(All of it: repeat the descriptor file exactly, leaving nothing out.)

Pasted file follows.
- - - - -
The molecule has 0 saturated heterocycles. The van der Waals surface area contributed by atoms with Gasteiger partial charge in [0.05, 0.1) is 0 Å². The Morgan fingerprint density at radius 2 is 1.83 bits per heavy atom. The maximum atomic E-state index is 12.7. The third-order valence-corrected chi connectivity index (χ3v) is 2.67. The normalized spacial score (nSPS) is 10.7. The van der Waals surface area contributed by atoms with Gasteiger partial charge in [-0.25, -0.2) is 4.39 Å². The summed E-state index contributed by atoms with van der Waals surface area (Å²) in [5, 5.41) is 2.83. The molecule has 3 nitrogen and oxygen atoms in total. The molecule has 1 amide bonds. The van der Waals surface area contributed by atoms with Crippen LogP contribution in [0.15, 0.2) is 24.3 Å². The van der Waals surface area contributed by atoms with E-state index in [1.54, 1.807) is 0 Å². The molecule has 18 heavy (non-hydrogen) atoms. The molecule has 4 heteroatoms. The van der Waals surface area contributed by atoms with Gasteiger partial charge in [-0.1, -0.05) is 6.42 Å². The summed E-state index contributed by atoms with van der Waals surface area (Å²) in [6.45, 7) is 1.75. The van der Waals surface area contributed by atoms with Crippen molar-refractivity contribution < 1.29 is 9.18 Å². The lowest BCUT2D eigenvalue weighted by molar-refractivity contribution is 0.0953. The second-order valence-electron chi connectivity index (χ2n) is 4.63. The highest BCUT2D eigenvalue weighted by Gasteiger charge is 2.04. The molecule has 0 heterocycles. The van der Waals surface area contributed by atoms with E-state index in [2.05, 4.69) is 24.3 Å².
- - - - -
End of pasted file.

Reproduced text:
The molecule has 0 saturated heterocycles. The van der Waals surface area contributed by atoms with Gasteiger partial charge in [0.05, 0.1) is 0 Å². The Morgan fingerprint density at radius 2 is 1.83 bits per heavy atom. The maximum atomic E-state index is 12.7. The third-order valence-corrected chi connectivity index (χ3v) is 2.67. The normalized spacial score (nSPS) is 10.7. The van der Waals surface area contributed by atoms with Gasteiger partial charge in [-0.25, -0.2) is 4.39 Å². The summed E-state index contributed by atoms with van der Waals surface area (Å²) in [5, 5.41) is 2.83. The molecule has 3 nitrogen and oxygen atoms in total. The molecule has 1 amide bonds. The van der Waals surface area contributed by atoms with Crippen LogP contribution in [0.15, 0.2) is 24.3 Å². The van der Waals surface area contributed by atoms with E-state index in [1.54, 1.807) is 0 Å². The molecule has 18 heavy (non-hydrogen) atoms. The molecule has 4 heteroatoms. The van der Waals surface area contributed by atoms with Gasteiger partial charge in [-0.1, -0.05) is 6.42 Å². The summed E-state index contributed by atoms with van der Waals surface area (Å²) in [6.45, 7) is 1.75. The van der Waals surface area contributed by atoms with Crippen molar-refractivity contribution < 1.29 is 9.18 Å². The lowest BCUT2D eigenvalue weighted by molar-refractivity contribution is 0.0953. The second-order valence-electron chi connectivity index (χ2n) is 4.63. The highest BCUT2D eigenvalue weighted by Gasteiger charge is 2.04. The molecule has 0 heterocycles. The van der Waals surface area contributed by atoms with E-state index in [2.05, 4.69) is 24.3 Å².